Escaping to the West provided some respite from the commercialism and built-up surroundings. Less child-friendly, fewer nightclubs…here the simpler, plainer beauty of the coastline is allowed to shine, and the tourist vibe a casual, relaxed surfer-based one. There are already signs of development creeping into the western coastline too, so perhaps this won’t last for long.

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I don’t tend to think too much about the way tourism affects the local character of a holiday destination. Usually, both find a way to work pretty harmoniously. In some ways, tourism helps preserve some local customs, cultures and traditions, albeit in a somewhat sanitised, showy way.

Sadly, in the Algarve, tourism seems to be the monster that ate and ate and ate. It feels like the coastline is no more than an endless chain of purpose-built resorts, imported-sand beaches, cheap drinks and night-life. For sure it generates jobs, and provides economic growth for a previously poor area, but what a shame it has to be at the expense of what was once a very beautiful coastline.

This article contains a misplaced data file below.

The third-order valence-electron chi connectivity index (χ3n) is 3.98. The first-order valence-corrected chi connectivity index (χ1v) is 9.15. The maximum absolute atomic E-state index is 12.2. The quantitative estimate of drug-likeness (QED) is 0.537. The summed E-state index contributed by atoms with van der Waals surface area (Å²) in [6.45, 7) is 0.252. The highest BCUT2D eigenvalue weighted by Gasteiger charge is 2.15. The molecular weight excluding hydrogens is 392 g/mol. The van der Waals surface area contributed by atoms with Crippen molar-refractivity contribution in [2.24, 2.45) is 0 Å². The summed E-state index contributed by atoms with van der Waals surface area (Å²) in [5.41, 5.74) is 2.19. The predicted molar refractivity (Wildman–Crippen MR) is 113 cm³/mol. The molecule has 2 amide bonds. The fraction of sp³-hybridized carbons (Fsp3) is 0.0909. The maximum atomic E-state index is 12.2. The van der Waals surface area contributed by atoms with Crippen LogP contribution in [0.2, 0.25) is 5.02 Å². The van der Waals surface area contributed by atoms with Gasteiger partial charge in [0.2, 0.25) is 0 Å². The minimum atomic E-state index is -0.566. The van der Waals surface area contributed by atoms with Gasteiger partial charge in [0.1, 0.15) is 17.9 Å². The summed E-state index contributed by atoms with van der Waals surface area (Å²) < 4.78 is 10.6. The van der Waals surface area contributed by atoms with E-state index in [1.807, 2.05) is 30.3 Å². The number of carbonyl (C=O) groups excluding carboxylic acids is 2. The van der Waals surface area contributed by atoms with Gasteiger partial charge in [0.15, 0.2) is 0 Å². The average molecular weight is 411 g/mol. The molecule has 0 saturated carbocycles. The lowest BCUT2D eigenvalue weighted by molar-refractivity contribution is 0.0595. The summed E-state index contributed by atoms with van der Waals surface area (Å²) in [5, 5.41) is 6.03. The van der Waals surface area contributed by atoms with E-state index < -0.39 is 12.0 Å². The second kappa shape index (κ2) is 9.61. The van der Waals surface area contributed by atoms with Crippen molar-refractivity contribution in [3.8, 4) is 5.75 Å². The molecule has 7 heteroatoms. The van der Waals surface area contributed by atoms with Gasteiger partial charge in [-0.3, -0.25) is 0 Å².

Pierre Hermé Lemon Tart

This was going to be the year I finally tried baking pumpkin pie. Only when I got into Waitrose, they were point blank sold out of tinned pumpkin purée and I felt too lazy to roast and sieve out my own.

I always get this urge to bake all sorts of American-esque treats, graveyeard cakes and ghoulish fake fingers at Halloween but I usually never bother. Then Bonfire Night rolls around in quick succession, and before you know it, time for Christmas festivities and all that jazz.